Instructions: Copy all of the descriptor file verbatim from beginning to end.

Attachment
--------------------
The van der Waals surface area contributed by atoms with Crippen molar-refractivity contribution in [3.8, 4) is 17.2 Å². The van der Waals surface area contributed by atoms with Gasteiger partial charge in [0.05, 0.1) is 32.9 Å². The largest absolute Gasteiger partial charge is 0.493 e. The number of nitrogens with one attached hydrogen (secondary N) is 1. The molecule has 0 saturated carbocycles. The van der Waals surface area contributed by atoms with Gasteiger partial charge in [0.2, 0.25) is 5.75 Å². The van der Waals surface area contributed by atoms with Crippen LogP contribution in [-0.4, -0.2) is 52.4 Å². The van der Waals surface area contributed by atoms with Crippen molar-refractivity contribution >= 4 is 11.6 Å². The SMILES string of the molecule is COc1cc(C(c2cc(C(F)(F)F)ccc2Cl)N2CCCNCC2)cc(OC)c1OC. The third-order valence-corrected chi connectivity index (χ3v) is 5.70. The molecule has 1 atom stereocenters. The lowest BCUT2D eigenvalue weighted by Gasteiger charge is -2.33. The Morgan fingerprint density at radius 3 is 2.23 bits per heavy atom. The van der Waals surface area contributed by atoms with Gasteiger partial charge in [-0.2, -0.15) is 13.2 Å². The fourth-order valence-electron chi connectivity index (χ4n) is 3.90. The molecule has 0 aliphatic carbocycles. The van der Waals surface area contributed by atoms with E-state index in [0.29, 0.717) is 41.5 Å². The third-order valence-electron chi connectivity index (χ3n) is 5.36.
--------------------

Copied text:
The van der Waals surface area contributed by atoms with Crippen molar-refractivity contribution in [3.8, 4) is 17.2 Å². The van der Waals surface area contributed by atoms with Gasteiger partial charge in [0.05, 0.1) is 32.9 Å². The largest absolute Gasteiger partial charge is 0.493 e. The number of nitrogens with one attached hydrogen (secondary N) is 1. The molecule has 0 saturated carbocycles. The van der Waals surface area contributed by atoms with Gasteiger partial charge in [0.2, 0.25) is 5.75 Å². The van der Waals surface area contributed by atoms with Crippen LogP contribution in [-0.4, -0.2) is 52.4 Å². The van der Waals surface area contributed by atoms with Crippen molar-refractivity contribution >= 4 is 11.6 Å². The SMILES string of the molecule is COc1cc(C(c2cc(C(F)(F)F)ccc2Cl)N2CCCNCC2)cc(OC)c1OC. The third-order valence-corrected chi connectivity index (χ3v) is 5.70. The molecule has 1 atom stereocenters. The lowest BCUT2D eigenvalue weighted by Gasteiger charge is -2.33. The Morgan fingerprint density at radius 3 is 2.23 bits per heavy atom. The van der Waals surface area contributed by atoms with Gasteiger partial charge in [-0.2, -0.15) is 13.2 Å². The fourth-order valence-electron chi connectivity index (χ4n) is 3.90. The molecule has 0 aliphatic carbocycles. The van der Waals surface area contributed by atoms with E-state index in [0.29, 0.717) is 41.5 Å². The third-order valence-electron chi connectivity index (χ3n) is 5.36.